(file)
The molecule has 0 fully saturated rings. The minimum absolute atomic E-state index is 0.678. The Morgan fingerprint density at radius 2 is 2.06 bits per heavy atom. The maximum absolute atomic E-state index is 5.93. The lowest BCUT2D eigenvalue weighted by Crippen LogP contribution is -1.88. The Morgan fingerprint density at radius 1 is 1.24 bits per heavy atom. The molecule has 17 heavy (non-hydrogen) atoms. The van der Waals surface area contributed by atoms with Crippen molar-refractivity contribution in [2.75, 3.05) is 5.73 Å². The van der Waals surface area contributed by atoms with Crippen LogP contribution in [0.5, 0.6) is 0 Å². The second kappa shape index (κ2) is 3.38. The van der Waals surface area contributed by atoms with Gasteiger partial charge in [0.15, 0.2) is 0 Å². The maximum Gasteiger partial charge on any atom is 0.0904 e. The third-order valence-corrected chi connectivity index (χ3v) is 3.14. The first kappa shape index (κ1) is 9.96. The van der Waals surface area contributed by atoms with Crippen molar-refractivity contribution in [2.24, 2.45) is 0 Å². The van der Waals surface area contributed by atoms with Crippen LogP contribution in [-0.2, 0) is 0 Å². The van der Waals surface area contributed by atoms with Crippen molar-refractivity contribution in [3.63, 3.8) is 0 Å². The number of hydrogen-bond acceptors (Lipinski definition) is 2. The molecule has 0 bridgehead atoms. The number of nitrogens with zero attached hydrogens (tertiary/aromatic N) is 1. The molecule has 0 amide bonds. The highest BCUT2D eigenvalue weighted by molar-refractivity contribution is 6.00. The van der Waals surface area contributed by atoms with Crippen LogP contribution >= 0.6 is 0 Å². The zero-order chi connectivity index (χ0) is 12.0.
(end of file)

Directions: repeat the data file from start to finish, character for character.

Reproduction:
The molecule has 0 fully saturated rings. The minimum absolute atomic E-state index is 0.678. The Morgan fingerprint density at radius 2 is 2.06 bits per heavy atom. The maximum absolute atomic E-state index is 5.93. The lowest BCUT2D eigenvalue weighted by Crippen LogP contribution is -1.88. The Morgan fingerprint density at radius 1 is 1.24 bits per heavy atom. The molecule has 17 heavy (non-hydrogen) atoms. The van der Waals surface area contributed by atoms with Crippen molar-refractivity contribution in [2.75, 3.05) is 5.73 Å². The van der Waals surface area contributed by atoms with Crippen LogP contribution in [0.5, 0.6) is 0 Å². The second kappa shape index (κ2) is 3.38. The van der Waals surface area contributed by atoms with Gasteiger partial charge in [0.15, 0.2) is 0 Å². The maximum Gasteiger partial charge on any atom is 0.0904 e. The third-order valence-corrected chi connectivity index (χ3v) is 3.14. The first kappa shape index (κ1) is 9.96. The van der Waals surface area contributed by atoms with Crippen molar-refractivity contribution in [2.24, 2.45) is 0 Å². The van der Waals surface area contributed by atoms with Crippen LogP contribution in [-0.2, 0) is 0 Å². The van der Waals surface area contributed by atoms with Crippen molar-refractivity contribution in [3.63, 3.8) is 0 Å². The number of hydrogen-bond acceptors (Lipinski definition) is 2. The molecule has 0 bridgehead atoms. The number of nitrogens with zero attached hydrogens (tertiary/aromatic N) is 1. The molecule has 0 amide bonds. The highest BCUT2D eigenvalue weighted by molar-refractivity contribution is 6.00. The van der Waals surface area contributed by atoms with Crippen LogP contribution >= 0.6 is 0 Å². The zero-order chi connectivity index (χ0) is 12.0.